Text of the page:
France: New security law risks dystopian surveillance state

France: New security law risks dystopian surveillance state

  • Senate debate of crucial surveillance law begins today

French senators who will begin debating a new security law today must recognize that this harmful bill, if passed, would establish mass surveillance, including via drones, and seriously violate rights to privacy, freedom of expression and peaceful assembly, Amnesty International said.

This draconian new law would bring to life a dystopian future that we never want to see. It would allow police to spy on anyone, almost everywhere, with a drone. This kind of surveillance is an enormous and unacceptable intrusion into people’s lives.

Marco Perolini Western Europe Researcher at Amnesty International

“If passed, this law would also make it illegal for people to disseminate images of law enforcement officials for vague reasons, such as when images are deemed to threaten the ‘psychological integrity’ of police officers. It is vital that journalists and others are able to film police to ensure that they are held accountable for their actions.”

Amnesty International is concerned that this law threatens the right to freedom of expression, which includes the right to receive and impart information.

In the past, video evidence of excessive use of force by police has been crucial to launch proceedings against police officers. For example, Michel Zecler, a Black music producer, suffered from unlawful use of force by police officers, which was caught on camera, allowing proceedings to be opened against the officers concerned.

It is also extremely worrying that members of parliament have refrained from explicitly excluding the processing of images by facial recognition software. The massive use of surveillance cameras coupled with facial recognition would plunge France into a mass surveillance system. Amnesty International calls on banning the use of facial recognition systems, a form of mass surveillance that amplifies racist policing and threatens the right to protest. Ethnic minorities are most at risk of being misidentified by facial recognition systems.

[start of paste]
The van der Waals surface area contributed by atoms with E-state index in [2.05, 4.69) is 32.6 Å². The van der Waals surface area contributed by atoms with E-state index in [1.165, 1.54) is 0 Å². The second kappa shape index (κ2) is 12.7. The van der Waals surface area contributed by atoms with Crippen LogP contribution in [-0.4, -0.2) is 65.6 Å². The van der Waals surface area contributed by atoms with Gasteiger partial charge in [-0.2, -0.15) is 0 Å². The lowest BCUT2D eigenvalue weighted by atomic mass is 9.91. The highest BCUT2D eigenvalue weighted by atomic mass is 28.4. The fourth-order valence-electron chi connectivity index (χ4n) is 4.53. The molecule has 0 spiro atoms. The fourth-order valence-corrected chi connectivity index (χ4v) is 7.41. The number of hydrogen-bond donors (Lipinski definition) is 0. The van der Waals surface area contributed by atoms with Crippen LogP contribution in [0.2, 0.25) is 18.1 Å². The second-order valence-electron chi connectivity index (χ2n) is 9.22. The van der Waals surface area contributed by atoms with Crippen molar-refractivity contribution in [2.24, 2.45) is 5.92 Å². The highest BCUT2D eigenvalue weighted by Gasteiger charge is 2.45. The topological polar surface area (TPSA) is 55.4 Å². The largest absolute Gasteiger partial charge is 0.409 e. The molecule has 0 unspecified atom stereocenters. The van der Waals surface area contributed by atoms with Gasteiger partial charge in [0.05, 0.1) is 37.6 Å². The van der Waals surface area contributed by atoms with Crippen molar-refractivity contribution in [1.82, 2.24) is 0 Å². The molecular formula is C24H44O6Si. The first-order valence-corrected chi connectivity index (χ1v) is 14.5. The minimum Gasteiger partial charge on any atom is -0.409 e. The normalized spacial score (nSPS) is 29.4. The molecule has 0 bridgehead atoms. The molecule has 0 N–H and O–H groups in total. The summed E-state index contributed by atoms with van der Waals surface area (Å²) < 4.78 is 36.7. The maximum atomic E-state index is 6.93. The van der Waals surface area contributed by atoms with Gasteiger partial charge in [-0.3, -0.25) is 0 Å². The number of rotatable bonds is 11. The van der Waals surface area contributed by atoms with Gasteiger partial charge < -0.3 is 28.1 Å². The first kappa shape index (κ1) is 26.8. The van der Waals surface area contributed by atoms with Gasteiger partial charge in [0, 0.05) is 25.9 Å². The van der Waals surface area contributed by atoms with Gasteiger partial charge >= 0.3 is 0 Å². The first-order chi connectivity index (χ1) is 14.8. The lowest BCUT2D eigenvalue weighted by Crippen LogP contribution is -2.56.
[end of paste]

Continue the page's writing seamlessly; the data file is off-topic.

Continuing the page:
On 24 November, the National Assembly passed the so-called “global security” bill.

The Senate debate on the law starts on 3 March.

Article 21 extends the possibility for the police to film people by using more “pedestrian” cameras. Article 22 foresees the use of drones in many instances and with few exceptions (such as the interior of houses) with the possibility for police to access images instantly. In the context of COVID-19, Amnesty International has documented instances in which police unjustly fined protesters by using CCTV images.

Article 24 of the bill provides for penalties of up to one year’s imprisonment and a fine of 45,000 euros for broadcasting videos in which police officers or gendarmes are identifiable where dissemination of the images has the aim of “threatening physical or psychological integrity”.  On 1 March, the Senate rapporteurs, who are in charge of proposing amendments to the text that the National Assembly had voted in November, proposed to redraft this article and to criminalize incitement to identify law enforcement officials, with a view to threatening their physical or psychological integrity, regardless of whether an image is disseminated. This proposal is equally problematic as based on vague notions that could be used to disproportionately restrict freedom of expression.

In 2019, the European Court of Justice ruled that the exceptions to privacy protection used by journalists applies also to private individuals disseminating images of police.